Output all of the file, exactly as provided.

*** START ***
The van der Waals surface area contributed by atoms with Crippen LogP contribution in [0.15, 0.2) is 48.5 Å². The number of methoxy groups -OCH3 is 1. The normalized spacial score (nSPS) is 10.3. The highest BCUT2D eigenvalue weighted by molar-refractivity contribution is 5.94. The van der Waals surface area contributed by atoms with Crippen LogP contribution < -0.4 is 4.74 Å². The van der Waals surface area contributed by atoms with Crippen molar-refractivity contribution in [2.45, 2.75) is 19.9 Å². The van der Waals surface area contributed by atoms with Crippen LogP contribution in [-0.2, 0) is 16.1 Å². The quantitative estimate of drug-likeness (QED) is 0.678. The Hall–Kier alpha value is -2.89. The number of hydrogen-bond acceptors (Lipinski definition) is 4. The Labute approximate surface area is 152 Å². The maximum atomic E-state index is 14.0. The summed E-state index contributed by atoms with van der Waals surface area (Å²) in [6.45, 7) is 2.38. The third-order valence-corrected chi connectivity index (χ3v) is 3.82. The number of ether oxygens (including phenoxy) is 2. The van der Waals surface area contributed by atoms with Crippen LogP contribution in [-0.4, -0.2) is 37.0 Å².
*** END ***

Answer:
The van der Waals surface area contributed by atoms with Crippen LogP contribution in [0.15, 0.2) is 48.5 Å². The number of methoxy groups -OCH3 is 1. The normalized spacial score (nSPS) is 10.3. The highest BCUT2D eigenvalue weighted by molar-refractivity contribution is 5.94. The van der Waals surface area contributed by atoms with Crippen LogP contribution < -0.4 is 4.74 Å². The van der Waals surface area contributed by atoms with Crippen molar-refractivity contribution in [2.45, 2.75) is 19.9 Å². The van der Waals surface area contributed by atoms with Crippen LogP contribution in [-0.2, 0) is 16.1 Å². The quantitative estimate of drug-likeness (QED) is 0.678. The Hall–Kier alpha value is -2.89. The number of hydrogen-bond acceptors (Lipinski definition) is 4. The Labute approximate surface area is 152 Å². The maximum atomic E-state index is 14.0. The summed E-state index contributed by atoms with van der Waals surface area (Å²) in [6.45, 7) is 2.38. The third-order valence-corrected chi connectivity index (χ3v) is 3.82. The number of ether oxygens (including phenoxy) is 2. The van der Waals surface area contributed by atoms with Crippen LogP contribution in [-0.4, -0.2) is 37.0 Å².